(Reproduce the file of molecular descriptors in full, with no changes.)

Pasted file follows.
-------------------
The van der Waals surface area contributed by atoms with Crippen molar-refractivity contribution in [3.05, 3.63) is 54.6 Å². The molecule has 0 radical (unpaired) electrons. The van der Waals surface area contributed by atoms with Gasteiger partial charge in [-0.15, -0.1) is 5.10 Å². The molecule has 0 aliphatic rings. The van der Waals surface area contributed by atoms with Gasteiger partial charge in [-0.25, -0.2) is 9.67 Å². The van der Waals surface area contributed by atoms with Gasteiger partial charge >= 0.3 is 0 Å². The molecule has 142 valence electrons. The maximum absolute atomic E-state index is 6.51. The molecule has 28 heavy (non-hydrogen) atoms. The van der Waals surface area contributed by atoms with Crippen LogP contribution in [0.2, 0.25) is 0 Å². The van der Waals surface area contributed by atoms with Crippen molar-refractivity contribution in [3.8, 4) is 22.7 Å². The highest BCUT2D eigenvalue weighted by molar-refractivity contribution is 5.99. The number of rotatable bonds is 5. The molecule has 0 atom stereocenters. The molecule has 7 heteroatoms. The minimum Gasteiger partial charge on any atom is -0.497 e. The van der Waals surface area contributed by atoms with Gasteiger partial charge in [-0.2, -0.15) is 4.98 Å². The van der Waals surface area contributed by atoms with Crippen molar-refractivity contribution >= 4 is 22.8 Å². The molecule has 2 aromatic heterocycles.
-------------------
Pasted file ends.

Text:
The van der Waals surface area contributed by atoms with Crippen molar-refractivity contribution in [3.05, 3.63) is 54.6 Å². The molecule has 0 radical (unpaired) electrons. The van der Waals surface area contributed by atoms with Gasteiger partial charge in [-0.15, -0.1) is 5.10 Å². The molecule has 0 aliphatic rings. The van der Waals surface area contributed by atoms with Gasteiger partial charge in [-0.25, -0.2) is 9.67 Å². The van der Waals surface area contributed by atoms with Gasteiger partial charge >= 0.3 is 0 Å². The molecule has 142 valence electrons. The maximum absolute atomic E-state index is 6.51. The molecule has 28 heavy (non-hydrogen) atoms. The van der Waals surface area contributed by atoms with Crippen LogP contribution in [0.2, 0.25) is 0 Å². The van der Waals surface area contributed by atoms with Crippen molar-refractivity contribution in [3.8, 4) is 22.7 Å². The highest BCUT2D eigenvalue weighted by molar-refractivity contribution is 5.99. The number of rotatable bonds is 5. The molecule has 0 atom stereocenters. The molecule has 7 heteroatoms. The minimum Gasteiger partial charge on any atom is -0.497 e. The van der Waals surface area contributed by atoms with Gasteiger partial charge in [-0.2, -0.15) is 4.98 Å². The van der Waals surface area contributed by atoms with Crippen molar-refractivity contribution >= 4 is 22.8 Å². The molecule has 2 aromatic heterocycles.